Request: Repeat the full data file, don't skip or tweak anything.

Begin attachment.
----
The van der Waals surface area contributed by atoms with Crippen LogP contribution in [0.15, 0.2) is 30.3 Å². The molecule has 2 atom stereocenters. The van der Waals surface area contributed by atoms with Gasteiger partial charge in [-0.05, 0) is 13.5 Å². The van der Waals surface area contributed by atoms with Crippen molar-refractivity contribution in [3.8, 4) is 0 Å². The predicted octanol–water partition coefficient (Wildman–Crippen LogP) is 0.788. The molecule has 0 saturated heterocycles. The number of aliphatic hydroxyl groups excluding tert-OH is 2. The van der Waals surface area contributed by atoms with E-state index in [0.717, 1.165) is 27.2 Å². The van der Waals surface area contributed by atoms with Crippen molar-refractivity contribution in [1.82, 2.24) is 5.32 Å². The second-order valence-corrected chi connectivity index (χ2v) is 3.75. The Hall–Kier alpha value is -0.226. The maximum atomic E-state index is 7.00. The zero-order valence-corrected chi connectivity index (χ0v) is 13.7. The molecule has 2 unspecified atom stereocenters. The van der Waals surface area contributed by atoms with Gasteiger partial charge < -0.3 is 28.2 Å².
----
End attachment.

The van der Waals surface area contributed by atoms with Crippen LogP contribution in [0.15, 0.2) is 30.3 Å². The molecule has 2 atom stereocenters. The van der Waals surface area contributed by atoms with Gasteiger partial charge in [-0.05, 0) is 13.5 Å². The van der Waals surface area contributed by atoms with Crippen molar-refractivity contribution in [3.8, 4) is 0 Å². The predicted octanol–water partition coefficient (Wildman–Crippen LogP) is 0.788. The molecule has 0 saturated heterocycles. The number of aliphatic hydroxyl groups excluding tert-OH is 2. The van der Waals surface area contributed by atoms with E-state index in [0.717, 1.165) is 27.2 Å². The van der Waals surface area contributed by atoms with Crippen molar-refractivity contribution in [1.82, 2.24) is 5.32 Å². The second-order valence-corrected chi connectivity index (χ2v) is 3.75. The Hall–Kier alpha value is -0.226. The maximum atomic E-state index is 7.00. The zero-order valence-corrected chi connectivity index (χ0v) is 13.7. The molecule has 2 unspecified atom stereocenters. The van der Waals surface area contributed by atoms with Gasteiger partial charge < -0.3 is 28.2 Å².